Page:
At what point in your recovery did you feel the desire to turn your journey into support for other mothers? How empowering has the experience been for you?

I knew from the moment that I began coming out of the darkness (around 11 or 12 weeks postpartum, after 6 or so weeks on medication and with therapy) that I felt called to serve other women and to educate all people about PPMDs.  In my darkest hours I never felt alone and always knew that God would make good out of a truly horrific experience.  He has opened so many doors for me.  I am still amazed at how women find me…it feels very spiritual at times.  Being able to help others makes me feel purpose in my pain.  It allows me to relate to others and provide true empathy.  It is a precious gift.  As I often share; it took me 31 years to find my calling and spiritual gift.  I never was good at sports or music, and though I did well academically, I believe that this work is my true passion and area of giftedness.

Share three things that made you laugh or smile today.

My son trying to “swiffer” my hardwood floors at 16 months old.
Realizing that I endured 36 hours of labor naturally…and that really, I shouldn’t feel guilty or embarrassed…that’s not a bad track record!  (It only took me 16 months to get to this point!)
The thought of sitting on the beach reading a book in complete peace and quiet.

What has been the most challenging aspect of parenting so far? The least challenging?

For me the loss of identity initially was devastating.  I had a very difficult transition into motherhood that I believe they now call Postpartum Adjustment Disorder.  I simply could not accept that my life entailed changing diapers and trying to entertain a completely helpless being.  Finding a way to find myself again and then balance the “new normal” with fulfilling my own personal needs was a challenge.  I believe that it is only in the past 3 months that I have found my way again.  I typed the sentence, “the least challenging for me…” three times before I finally erased it and decided to share that I don’t think there are any aspects of being a good parent that are easy.  That’s the deal…you reap what you sow.  I know that each time I face a choice when it comes to my son that the “harder” option in the short term will be the better one for the long term.  That which takes effort is rewarding.

As you recovered from Postpartum, how much of a part did your faith play?

As you can tell from my previous answers, my faith was everything to me.  I am not a fundamentalist and I don’t feel like an extremely “religious” person, but I do believe that God can be seen so many times in my day, each day.  His hand touches my life with great blessing.  I am not rich, powerful, or even close to perfect, but overall I have a good life.  There was a time that I didn’t, so I think I appreciate my life now even more.  I believe that being in conversation with God through prayer during the difficult childhood I endured and the horrible PPMDs I overcame made the difference in who and how I am on the other side of all that.  Faith defines who I am.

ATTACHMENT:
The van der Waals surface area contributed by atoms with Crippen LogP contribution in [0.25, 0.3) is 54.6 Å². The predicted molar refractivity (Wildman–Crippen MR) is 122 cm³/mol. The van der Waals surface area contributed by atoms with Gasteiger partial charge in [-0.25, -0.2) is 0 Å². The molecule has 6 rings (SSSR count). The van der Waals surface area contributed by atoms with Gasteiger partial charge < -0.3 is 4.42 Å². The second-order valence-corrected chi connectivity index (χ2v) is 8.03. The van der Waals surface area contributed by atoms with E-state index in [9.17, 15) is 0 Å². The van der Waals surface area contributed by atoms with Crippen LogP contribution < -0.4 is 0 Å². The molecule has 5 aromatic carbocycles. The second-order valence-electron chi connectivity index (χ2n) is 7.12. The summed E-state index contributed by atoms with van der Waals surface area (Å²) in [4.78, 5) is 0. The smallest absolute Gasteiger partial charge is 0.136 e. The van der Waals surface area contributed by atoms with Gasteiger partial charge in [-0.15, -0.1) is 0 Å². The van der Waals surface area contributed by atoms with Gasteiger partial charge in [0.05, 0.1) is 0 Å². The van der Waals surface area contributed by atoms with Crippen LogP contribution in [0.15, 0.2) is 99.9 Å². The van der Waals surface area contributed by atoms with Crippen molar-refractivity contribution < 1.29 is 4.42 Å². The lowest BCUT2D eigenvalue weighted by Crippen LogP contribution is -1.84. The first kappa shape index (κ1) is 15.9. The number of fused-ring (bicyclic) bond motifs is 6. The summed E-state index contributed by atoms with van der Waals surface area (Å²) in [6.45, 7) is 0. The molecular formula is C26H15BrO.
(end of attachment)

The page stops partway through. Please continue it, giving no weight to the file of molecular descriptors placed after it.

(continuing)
Tell us about your blog. What should readers take away from your writing there?

My blog began as a way to talk about what I was doing with the mom’s groups and what I hoped mothers would get out of those groups.  I also wanted to document my experiences in an organized way and once I read another blog I realized that was a free and easy way to do so.  That was almost a year ago.  Since then, I have developed it into a much more comprehensive site.  I post news and research, personal stories, support group info and more at www.atlantappdmom.blogspot.com.  Had I realized that I would be writing in the long term there and that the readership would grow, I would have chosen a different web address.  In order to have a more educational site with a name that will appeal to everyone I created a website, additionally.  www.postpartumhealing.com has specific information for those who are just discovering postpartum health topics.  I hope that readers of my blog will find honesty and integrity in what I share about being a mother.  I try to tell it like it is, even if I am only feeling that way for a short period of time.  I know a few things I have shared have made people cringe, but I never was good at hiding the truth.  Maybe there are women who LOVE every moment of it.  But, I think that most of us dislike a lot of aspects of being a mom.  It doesn’t mean we love our children any less, though.

And last but not least, if you had a chance to give one piece of advice about Postpartum Depression to an expectant mother, (new or experienced), what would it be and why would it be important for her to know?

My advice to everyone, postpartum or not, is to have and to offer REALISTIC expectations of motherhood, especially the first 3 months.  It is normal not to fall in love with your newborn.  It is ok to feel inept and scared.  It is not really easy or fun to care for such a little person when they can’t even provide a smile to thank you for your exhaustingly hard work to keep them alive and well.  Being a new mother is a journey with challenges that match each joy.

Thank you for inviting me to share my experience with your readers.

Hello Kitty joins L&D in Taiwan Hospital

Thanks to Heidi Koss-Nobel for bringing this one to my attention.

photo courtesy Jenn J at flickr

photo courtesy Jenn J at flickr

I needed the ensuing smiles and feelings of “ummm… say what?” in reaction to a fluffy piece of news related to mother’s moods after the week we’ve had in research around here.